Could you make do with 85 articles of clothing? It certainly sounds achievable.
A new report from the Hot or Cool Institute, a sustainability-focused think tank, suggests that 85 garments should be enough for the average resident of a high-income country with four seasons. This 85-garment threshold is also in keeping with the Paris Agreement’s goal of limiting temperature rise to 1.5°C above pre-industrial levels.
Fashion is already one of the world’s biggest producers of greenhouse gas emissions. This is set to increase further as prices continue to drop, consumption ratchets up, and the wear time of each garment plummets.
Transformation of the fashion industry is needed to avert the worst climate impacts. And this new research suggests that the transformation can be achieved equitably: ensuring that everyone has enough clothing, and enough income from producing clothing, for their needs.
The report “Unfit, Unfair, Unfashionable: Resizing Fashion for a Fair Consumption Space” focuses on the G20 countries, finding that Australia has the highest fashion consumption footprint (503 kg of CO2 equivalent per year), with Australians throwing away almost as much clothing as they buy each year. In contrast, India has the lowest in the G20 (22 kg). In Indonesia, 74% don’t have as much clothing as they need.
While these are enormous divergences, it’s not just inequality between countries that matters. Inequality within countries is also significant. According to “Unfit, Unfair, Unfashionable,” the fashion habits of middle- and high-income consumers in Indonesia, though these are a minority, are out of sync with keeping to a 1.5°C temperature rise. More broadly (and prepare here for an onslaught of the number 20), the richest 20% of people across the G20 countries emit 20 times more from fashion, on average, than the poorest 20%.
There’s plenty of classist shaming of the spending habits of less affluent people; news producers love to gawk at hordes of people queuing outside down-market retailers during sales, for instance. But clearly the richest are doing outsized damage to the environment.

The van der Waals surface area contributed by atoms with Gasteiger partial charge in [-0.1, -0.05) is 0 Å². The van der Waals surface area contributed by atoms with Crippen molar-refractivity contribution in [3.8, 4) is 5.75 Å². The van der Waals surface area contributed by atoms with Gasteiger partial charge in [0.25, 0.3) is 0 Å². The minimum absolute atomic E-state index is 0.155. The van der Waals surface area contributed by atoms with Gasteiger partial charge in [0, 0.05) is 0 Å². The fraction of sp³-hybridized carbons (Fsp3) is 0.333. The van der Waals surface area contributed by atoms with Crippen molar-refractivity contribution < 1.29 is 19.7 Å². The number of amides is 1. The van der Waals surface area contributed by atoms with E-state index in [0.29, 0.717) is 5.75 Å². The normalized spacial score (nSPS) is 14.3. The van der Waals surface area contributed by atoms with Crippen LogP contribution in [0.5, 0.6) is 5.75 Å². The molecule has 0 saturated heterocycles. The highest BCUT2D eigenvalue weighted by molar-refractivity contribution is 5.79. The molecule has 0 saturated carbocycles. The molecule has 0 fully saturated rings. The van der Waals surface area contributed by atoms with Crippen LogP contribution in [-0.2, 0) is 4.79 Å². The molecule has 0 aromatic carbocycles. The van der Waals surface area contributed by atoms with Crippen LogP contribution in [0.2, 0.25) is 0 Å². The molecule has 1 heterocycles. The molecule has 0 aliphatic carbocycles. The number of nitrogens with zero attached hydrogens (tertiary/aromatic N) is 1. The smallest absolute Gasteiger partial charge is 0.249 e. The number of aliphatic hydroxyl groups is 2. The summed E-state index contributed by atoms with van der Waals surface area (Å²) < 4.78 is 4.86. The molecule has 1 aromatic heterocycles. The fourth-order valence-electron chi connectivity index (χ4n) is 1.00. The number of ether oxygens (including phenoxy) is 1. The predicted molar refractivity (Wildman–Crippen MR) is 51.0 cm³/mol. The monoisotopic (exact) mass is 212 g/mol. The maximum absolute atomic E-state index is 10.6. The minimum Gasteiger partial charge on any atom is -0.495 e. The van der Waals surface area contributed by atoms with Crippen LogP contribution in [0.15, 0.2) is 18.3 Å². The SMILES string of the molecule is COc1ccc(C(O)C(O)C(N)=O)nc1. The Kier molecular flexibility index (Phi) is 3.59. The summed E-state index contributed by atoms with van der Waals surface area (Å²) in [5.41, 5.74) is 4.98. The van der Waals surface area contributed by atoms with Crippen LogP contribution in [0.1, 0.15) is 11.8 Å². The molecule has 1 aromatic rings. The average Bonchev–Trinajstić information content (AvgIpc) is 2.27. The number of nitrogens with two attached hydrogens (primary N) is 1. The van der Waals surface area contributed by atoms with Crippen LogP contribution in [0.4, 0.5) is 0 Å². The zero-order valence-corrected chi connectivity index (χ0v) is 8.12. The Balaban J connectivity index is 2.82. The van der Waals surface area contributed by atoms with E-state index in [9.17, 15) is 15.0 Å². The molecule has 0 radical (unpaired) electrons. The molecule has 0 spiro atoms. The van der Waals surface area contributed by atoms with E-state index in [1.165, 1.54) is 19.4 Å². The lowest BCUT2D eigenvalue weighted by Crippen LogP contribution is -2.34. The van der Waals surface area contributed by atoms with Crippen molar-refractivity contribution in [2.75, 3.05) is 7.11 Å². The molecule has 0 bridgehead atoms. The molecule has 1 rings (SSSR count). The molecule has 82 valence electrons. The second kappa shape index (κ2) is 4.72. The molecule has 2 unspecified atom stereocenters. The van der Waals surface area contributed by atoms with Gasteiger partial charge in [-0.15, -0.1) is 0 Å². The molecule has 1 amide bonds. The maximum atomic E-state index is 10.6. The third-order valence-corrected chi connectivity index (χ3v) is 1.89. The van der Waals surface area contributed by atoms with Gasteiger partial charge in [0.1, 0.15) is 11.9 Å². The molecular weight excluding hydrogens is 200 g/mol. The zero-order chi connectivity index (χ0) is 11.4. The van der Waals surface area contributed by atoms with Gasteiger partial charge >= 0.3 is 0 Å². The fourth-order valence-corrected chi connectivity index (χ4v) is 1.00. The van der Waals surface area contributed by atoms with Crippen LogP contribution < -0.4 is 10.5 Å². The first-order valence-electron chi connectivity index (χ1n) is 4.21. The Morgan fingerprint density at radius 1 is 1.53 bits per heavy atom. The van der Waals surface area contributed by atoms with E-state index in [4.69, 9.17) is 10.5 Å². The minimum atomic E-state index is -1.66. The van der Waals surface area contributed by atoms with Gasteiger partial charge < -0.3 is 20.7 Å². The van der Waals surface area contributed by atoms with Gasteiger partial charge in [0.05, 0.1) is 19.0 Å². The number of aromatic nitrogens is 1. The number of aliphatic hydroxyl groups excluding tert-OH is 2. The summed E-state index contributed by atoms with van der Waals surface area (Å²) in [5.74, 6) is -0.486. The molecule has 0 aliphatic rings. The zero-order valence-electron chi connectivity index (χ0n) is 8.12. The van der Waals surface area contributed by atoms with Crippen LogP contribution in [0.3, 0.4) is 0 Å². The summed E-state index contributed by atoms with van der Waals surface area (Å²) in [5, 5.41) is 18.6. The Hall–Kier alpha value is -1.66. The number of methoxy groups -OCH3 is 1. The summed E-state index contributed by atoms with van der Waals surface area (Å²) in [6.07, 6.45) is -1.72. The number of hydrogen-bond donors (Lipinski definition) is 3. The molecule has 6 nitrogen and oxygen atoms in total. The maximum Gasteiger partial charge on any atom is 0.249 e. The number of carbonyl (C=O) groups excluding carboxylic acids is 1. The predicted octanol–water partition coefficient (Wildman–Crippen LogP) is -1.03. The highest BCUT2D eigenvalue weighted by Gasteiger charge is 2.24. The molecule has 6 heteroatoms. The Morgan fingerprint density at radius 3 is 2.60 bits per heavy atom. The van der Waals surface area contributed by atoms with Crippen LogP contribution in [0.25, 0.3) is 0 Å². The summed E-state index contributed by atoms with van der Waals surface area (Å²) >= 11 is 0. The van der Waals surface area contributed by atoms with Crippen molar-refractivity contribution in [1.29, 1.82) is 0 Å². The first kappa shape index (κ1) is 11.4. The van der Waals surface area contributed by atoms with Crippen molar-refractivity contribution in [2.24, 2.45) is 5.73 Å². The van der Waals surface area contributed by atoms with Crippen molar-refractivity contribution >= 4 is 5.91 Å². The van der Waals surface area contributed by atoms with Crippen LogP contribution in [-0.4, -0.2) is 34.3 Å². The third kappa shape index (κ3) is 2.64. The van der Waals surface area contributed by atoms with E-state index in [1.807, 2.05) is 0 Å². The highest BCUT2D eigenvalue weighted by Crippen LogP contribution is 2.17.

Among the relatively well-off, there’s a pretty simple fix, which sustainability advocates have been shouting from the rooftops for years: buy less, and buy better. Buying less would lessen the climate impacts of producing, washing, and disposing of clothes; and buying better would help to distribute profits into the hands of garment workers. There’s more than enough to go around, if we even out the spread.
The single best way for people in rich countries to reduce the climate impacts of fashion is to buy fewer new clothes, emphasizes Lewis Akenji, managing director of the Hot or Cool Institute. The other measures – like buying secondhand, choosing more sustainable fabrics, renting clothes, and washing clothing less – are important, but pale in comparison to the sheer brute power of overconsumption.
For instance, secondhand shops aren’t a panacea. “This does not supersede the need to reduce consumption – and even more important, to reduce production,” Akenji says. For one thing, there’s the classic rebound effect of people feeling justified in buying more stuff because they think they can just drop off the excess at a thrift shop afterward.
All that excess helps to support the work of the charities running secondhand shops, it’s true. But it also contributes to vast piles of unwanted clothing ending up in landfills and waterways – and, if the clothing makes it to lower-income countries, to dependency and underinvestment in local garment industries.
How much new clothing should people in rich countries forego? While some suggestions range as high as 75%, “Unfit, Unfair, Unfashionable” recommends that cutting back on clothing purchases by 30% on average would barely affect everyday living standards (30% is the average proportion of unused clothes in German households), while being compatible with the 1.5°C goal. 30% may seem daunting, but it’s not actually that ambitious.